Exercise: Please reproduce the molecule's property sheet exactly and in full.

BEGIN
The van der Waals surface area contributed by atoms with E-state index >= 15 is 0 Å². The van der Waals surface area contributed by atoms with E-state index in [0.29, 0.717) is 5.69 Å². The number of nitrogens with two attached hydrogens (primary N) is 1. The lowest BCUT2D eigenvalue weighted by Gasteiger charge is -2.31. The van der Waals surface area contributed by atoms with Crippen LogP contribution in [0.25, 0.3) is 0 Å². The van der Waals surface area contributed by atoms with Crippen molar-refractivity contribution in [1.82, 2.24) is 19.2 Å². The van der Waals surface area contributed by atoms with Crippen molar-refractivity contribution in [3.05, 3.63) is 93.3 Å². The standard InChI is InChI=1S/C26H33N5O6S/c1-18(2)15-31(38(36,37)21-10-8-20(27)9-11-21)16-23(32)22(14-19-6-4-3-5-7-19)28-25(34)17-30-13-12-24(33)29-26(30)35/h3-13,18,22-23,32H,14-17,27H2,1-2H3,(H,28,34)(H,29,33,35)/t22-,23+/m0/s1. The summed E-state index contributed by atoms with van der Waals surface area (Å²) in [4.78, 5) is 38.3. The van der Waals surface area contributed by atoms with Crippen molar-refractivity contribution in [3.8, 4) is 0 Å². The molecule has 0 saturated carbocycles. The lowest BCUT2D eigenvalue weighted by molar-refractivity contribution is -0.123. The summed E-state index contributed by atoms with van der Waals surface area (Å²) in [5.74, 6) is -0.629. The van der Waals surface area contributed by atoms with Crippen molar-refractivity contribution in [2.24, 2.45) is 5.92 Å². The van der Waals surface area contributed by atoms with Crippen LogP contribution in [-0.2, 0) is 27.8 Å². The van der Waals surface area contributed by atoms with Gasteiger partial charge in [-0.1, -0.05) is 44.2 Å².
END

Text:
The van der Waals surface area contributed by atoms with E-state index >= 15 is 0 Å². The van der Waals surface area contributed by atoms with E-state index in [0.29, 0.717) is 5.69 Å². The number of nitrogens with two attached hydrogens (primary N) is 1. The lowest BCUT2D eigenvalue weighted by Gasteiger charge is -2.31. The van der Waals surface area contributed by atoms with Crippen LogP contribution in [0.25, 0.3) is 0 Å². The van der Waals surface area contributed by atoms with Crippen molar-refractivity contribution in [1.82, 2.24) is 19.2 Å². The van der Waals surface area contributed by atoms with Crippen molar-refractivity contribution in [3.05, 3.63) is 93.3 Å². The standard InChI is InChI=1S/C26H33N5O6S/c1-18(2)15-31(38(36,37)21-10-8-20(27)9-11-21)16-23(32)22(14-19-6-4-3-5-7-19)28-25(34)17-30-13-12-24(33)29-26(30)35/h3-13,18,22-23,32H,14-17,27H2,1-2H3,(H,28,34)(H,29,33,35)/t22-,23+/m0/s1. The summed E-state index contributed by atoms with van der Waals surface area (Å²) in [4.78, 5) is 38.3. The van der Waals surface area contributed by atoms with Crippen molar-refractivity contribution in [3.8, 4) is 0 Å². The molecule has 0 saturated carbocycles. The lowest BCUT2D eigenvalue weighted by molar-refractivity contribution is -0.123. The summed E-state index contributed by atoms with van der Waals surface area (Å²) in [5.74, 6) is -0.629. The van der Waals surface area contributed by atoms with Crippen molar-refractivity contribution in [2.24, 2.45) is 5.92 Å². The van der Waals surface area contributed by atoms with Crippen LogP contribution in [-0.2, 0) is 27.8 Å². The van der Waals surface area contributed by atoms with Gasteiger partial charge in [-0.1, -0.05) is 44.2 Å².